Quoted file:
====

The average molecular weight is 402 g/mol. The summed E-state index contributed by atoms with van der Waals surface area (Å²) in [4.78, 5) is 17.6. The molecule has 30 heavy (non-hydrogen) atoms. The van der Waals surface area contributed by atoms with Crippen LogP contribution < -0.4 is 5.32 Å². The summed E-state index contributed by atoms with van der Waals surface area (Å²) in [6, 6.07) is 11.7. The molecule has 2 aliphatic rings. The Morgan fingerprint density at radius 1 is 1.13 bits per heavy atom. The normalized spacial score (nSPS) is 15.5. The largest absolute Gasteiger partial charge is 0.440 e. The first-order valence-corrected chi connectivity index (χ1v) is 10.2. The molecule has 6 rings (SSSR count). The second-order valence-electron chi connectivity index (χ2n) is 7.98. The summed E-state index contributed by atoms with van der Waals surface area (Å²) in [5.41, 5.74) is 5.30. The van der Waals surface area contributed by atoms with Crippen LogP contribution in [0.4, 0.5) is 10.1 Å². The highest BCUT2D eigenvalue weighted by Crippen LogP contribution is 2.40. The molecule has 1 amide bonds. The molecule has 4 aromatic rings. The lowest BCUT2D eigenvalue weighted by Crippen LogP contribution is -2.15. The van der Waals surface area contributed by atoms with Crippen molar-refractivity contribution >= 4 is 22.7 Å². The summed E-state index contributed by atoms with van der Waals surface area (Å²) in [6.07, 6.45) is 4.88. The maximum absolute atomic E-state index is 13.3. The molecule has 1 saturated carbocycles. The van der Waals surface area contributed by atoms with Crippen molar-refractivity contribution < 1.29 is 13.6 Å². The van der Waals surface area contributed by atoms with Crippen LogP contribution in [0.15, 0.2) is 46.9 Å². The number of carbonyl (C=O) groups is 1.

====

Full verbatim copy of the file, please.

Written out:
The average molecular weight is 402 g/mol. The summed E-state index contributed by atoms with van der Waals surface area (Å²) in [4.78, 5) is 17.6. The molecule has 30 heavy (non-hydrogen) atoms. The van der Waals surface area contributed by atoms with Crippen LogP contribution < -0.4 is 5.32 Å². The summed E-state index contributed by atoms with van der Waals surface area (Å²) in [6, 6.07) is 11.7. The molecule has 2 aliphatic rings. The Morgan fingerprint density at radius 1 is 1.13 bits per heavy atom. The normalized spacial score (nSPS) is 15.5. The largest absolute Gasteiger partial charge is 0.440 e. The first-order valence-corrected chi connectivity index (χ1v) is 10.2. The molecule has 6 rings (SSSR count). The second-order valence-electron chi connectivity index (χ2n) is 7.98. The summed E-state index contributed by atoms with van der Waals surface area (Å²) in [5.41, 5.74) is 5.30. The van der Waals surface area contributed by atoms with Crippen LogP contribution in [0.4, 0.5) is 10.1 Å². The highest BCUT2D eigenvalue weighted by Crippen LogP contribution is 2.40. The molecule has 1 amide bonds. The molecule has 4 aromatic rings. The lowest BCUT2D eigenvalue weighted by Crippen LogP contribution is -2.15. The van der Waals surface area contributed by atoms with Crippen molar-refractivity contribution >= 4 is 22.7 Å². The summed E-state index contributed by atoms with van der Waals surface area (Å²) in [6.07, 6.45) is 4.88. The maximum absolute atomic E-state index is 13.3. The molecule has 1 saturated carbocycles. The van der Waals surface area contributed by atoms with Crippen molar-refractivity contribution < 1.29 is 13.6 Å². The van der Waals surface area contributed by atoms with Crippen LogP contribution in [0.15, 0.2) is 46.9 Å². The number of carbonyl (C=O) groups is 1.